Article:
Two cops working together to take down bad guys on the streets of a big city. This plot sounds pretty familiar, right? That’s because it’s been done numerous times, from Lethal Weapon to Bad Boys, Rush Hour, The Other Guys, and 21 Jump Street, to name a few. This summer’s The Heat follows the same formula, with one major difference: the cops are both women. Sandra Bullock and Melissa McCarthy star in this hilarious summer sizzler about Sarah Ashburn (Bullock), an FBI Special Agent, sent on assignment from New York to Boston to imprison a devious drug lord. Upon her arrival, she quickly discovers that she can’t shrug off Shannon Mullins (McCarthy), one of Boston’s most notorious detectives, from the case and the two must figure out how to work together to accomplish their mission. They are both very effective at their jobs, albeit with very different techniques. Ashburn is methodical and follows the rules, professionally and personally. As a straight-laced, tough cop, she’s extremely confident in her capabilities, often to the disdain of her coworkers. Mullins is the opposite. Continue reading
The first thing you need to know about Baz Luhrmann’s The Great Gatsby is that it’s Baz Luhrmann’s The Great Gatsby. Gatsby is Luhrmann’s fifth film, preceded by 1992’s Strictly Ballroom, 1996’s Romeo + Juliet, 2001’s Moulin Rouge!, and 2008’s Australia. Luhrmann doesn’t shy away from his signature style in this film, even though it’s based on a novel that has been read by millions and was written by one of the most respected American authors, F. Scott Fitzgerald. This runs the risk of alienating some viewers, especially those who are particularly fond of the original novel, published in 1925. Luhrmann’s unique style covers every aspect of a film, from camera angles, to plot devices, to soundtracks. One of the most significant aspects of a Luhrmann film is the juxtaposition of old and new. Romeo + Juliet is set in present day, but retains Shakespeare’s original dialogue. Moulin Rouge! and The Great Gatsby take place in 1899 and 1922 respectively, but contain contemporary music. Continue reading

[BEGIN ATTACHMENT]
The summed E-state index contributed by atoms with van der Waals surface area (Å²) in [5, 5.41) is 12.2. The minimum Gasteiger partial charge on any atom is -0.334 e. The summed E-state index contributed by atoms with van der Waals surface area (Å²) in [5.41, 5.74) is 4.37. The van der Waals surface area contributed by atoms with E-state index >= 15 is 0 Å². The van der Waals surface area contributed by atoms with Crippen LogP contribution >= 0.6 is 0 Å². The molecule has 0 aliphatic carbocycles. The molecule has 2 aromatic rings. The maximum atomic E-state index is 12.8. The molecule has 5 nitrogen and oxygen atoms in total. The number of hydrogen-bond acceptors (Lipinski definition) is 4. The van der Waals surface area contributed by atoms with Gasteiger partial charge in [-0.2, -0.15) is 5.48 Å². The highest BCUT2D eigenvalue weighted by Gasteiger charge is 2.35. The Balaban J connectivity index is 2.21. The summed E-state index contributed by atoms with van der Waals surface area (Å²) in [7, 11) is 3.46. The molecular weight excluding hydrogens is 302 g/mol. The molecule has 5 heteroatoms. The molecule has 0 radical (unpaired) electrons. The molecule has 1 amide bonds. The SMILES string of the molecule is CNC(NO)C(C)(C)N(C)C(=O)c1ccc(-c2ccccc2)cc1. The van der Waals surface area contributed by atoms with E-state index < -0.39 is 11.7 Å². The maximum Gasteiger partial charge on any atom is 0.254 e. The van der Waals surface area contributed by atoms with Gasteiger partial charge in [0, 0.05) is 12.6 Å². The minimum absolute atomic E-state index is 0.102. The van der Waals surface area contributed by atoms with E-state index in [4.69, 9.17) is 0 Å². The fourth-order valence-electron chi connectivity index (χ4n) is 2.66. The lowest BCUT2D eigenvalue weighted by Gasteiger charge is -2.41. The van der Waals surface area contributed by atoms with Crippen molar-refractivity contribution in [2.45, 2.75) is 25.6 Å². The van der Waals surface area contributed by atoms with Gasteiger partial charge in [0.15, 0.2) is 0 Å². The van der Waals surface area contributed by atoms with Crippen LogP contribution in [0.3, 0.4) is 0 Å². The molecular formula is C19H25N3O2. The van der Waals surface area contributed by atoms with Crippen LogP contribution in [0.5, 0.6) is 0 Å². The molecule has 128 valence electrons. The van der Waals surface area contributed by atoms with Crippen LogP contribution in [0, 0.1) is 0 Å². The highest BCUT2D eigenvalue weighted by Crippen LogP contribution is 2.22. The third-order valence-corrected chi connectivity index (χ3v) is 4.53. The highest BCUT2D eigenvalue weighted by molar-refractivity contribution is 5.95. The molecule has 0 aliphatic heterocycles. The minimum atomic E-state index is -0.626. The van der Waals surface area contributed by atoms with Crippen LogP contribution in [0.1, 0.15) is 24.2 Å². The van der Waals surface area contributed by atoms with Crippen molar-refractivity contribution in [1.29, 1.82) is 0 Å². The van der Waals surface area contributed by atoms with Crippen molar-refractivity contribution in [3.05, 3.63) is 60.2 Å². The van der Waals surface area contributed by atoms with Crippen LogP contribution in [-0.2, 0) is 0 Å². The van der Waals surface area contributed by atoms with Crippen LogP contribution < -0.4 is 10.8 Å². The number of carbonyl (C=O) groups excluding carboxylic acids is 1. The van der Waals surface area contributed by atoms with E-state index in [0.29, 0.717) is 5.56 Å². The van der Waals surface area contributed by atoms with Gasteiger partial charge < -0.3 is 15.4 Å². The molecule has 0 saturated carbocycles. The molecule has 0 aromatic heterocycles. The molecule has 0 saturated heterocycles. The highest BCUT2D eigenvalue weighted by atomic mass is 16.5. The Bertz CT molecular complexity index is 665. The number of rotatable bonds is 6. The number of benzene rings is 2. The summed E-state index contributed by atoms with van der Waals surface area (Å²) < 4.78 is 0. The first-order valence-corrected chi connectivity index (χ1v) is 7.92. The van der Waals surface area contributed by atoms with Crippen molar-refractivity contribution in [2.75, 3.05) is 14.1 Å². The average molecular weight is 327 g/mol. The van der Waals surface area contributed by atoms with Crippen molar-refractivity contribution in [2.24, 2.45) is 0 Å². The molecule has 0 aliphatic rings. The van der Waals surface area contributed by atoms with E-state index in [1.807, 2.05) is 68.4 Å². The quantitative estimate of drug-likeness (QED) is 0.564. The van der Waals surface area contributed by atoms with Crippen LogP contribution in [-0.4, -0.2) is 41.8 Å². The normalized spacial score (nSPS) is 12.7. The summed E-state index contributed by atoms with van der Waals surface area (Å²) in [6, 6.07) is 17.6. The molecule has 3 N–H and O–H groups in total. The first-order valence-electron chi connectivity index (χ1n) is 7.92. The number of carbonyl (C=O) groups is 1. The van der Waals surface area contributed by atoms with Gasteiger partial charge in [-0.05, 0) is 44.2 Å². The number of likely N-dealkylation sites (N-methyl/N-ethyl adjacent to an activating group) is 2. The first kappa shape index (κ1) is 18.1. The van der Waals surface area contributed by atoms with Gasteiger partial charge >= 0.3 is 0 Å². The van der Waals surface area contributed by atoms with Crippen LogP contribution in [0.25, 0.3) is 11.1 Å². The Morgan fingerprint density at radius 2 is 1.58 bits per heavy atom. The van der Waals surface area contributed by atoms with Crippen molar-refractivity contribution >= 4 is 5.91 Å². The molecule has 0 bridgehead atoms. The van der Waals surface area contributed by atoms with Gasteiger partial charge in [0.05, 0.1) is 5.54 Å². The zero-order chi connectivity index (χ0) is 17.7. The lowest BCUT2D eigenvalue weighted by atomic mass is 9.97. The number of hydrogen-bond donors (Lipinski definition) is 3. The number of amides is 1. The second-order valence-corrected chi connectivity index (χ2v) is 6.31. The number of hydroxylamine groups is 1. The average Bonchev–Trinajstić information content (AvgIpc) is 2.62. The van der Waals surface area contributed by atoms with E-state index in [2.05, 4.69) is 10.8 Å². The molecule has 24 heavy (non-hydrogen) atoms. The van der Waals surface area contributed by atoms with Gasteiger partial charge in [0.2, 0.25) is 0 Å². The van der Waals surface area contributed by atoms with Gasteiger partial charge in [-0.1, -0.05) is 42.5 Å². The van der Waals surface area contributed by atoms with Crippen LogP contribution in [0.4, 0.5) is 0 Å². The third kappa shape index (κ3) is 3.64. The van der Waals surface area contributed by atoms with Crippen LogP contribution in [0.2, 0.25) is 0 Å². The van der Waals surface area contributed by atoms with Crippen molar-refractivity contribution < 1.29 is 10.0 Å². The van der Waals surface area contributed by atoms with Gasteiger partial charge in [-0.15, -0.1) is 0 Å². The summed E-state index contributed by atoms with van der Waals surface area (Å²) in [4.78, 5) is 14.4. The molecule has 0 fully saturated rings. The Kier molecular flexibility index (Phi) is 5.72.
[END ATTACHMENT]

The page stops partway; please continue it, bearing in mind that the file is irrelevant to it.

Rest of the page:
So this is my first post! To celebrate, let’s jump right in.
This week’s Saturday Night Live was hosted by Justin Timberlake, and as expected, was very good. The cold open featured JT impersonating Elton John singing about Hugo Chavez. Of course, Fred Armisen’s Venezuelan personality was my favorite part, as it reminded me of his portrayal of Raul in the season 2 episode “Sister City” of Parks and Recreation. Continue reading